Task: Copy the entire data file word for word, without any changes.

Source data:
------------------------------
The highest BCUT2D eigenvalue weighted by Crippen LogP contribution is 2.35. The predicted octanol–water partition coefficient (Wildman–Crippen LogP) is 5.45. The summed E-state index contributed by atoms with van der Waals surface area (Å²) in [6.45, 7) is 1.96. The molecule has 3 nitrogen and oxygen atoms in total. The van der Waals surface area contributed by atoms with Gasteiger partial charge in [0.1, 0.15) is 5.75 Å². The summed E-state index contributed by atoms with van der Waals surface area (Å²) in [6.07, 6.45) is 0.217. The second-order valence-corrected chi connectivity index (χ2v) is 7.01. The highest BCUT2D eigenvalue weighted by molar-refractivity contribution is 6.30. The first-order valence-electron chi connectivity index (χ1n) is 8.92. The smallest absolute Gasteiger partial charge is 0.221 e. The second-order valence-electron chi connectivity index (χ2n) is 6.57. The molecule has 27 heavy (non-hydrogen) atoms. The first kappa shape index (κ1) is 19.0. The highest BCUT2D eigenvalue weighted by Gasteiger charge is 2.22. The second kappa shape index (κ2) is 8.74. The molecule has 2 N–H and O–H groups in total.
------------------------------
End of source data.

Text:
The highest BCUT2D eigenvalue weighted by Crippen LogP contribution is 2.35. The predicted octanol–water partition coefficient (Wildman–Crippen LogP) is 5.45. The summed E-state index contributed by atoms with van der Waals surface area (Å²) in [6.45, 7) is 1.96. The molecule has 3 nitrogen and oxygen atoms in total. The van der Waals surface area contributed by atoms with Gasteiger partial charge in [0.1, 0.15) is 5.75 Å². The summed E-state index contributed by atoms with van der Waals surface area (Å²) in [6.07, 6.45) is 0.217. The second-order valence-corrected chi connectivity index (χ2v) is 7.01. The highest BCUT2D eigenvalue weighted by molar-refractivity contribution is 6.30. The first-order valence-electron chi connectivity index (χ1n) is 8.92. The smallest absolute Gasteiger partial charge is 0.221 e. The second-order valence-electron chi connectivity index (χ2n) is 6.57. The molecule has 27 heavy (non-hydrogen) atoms. The first kappa shape index (κ1) is 19.0. The highest BCUT2D eigenvalue weighted by Gasteiger charge is 2.22. The second kappa shape index (κ2) is 8.74. The molecule has 2 N–H and O–H groups in total.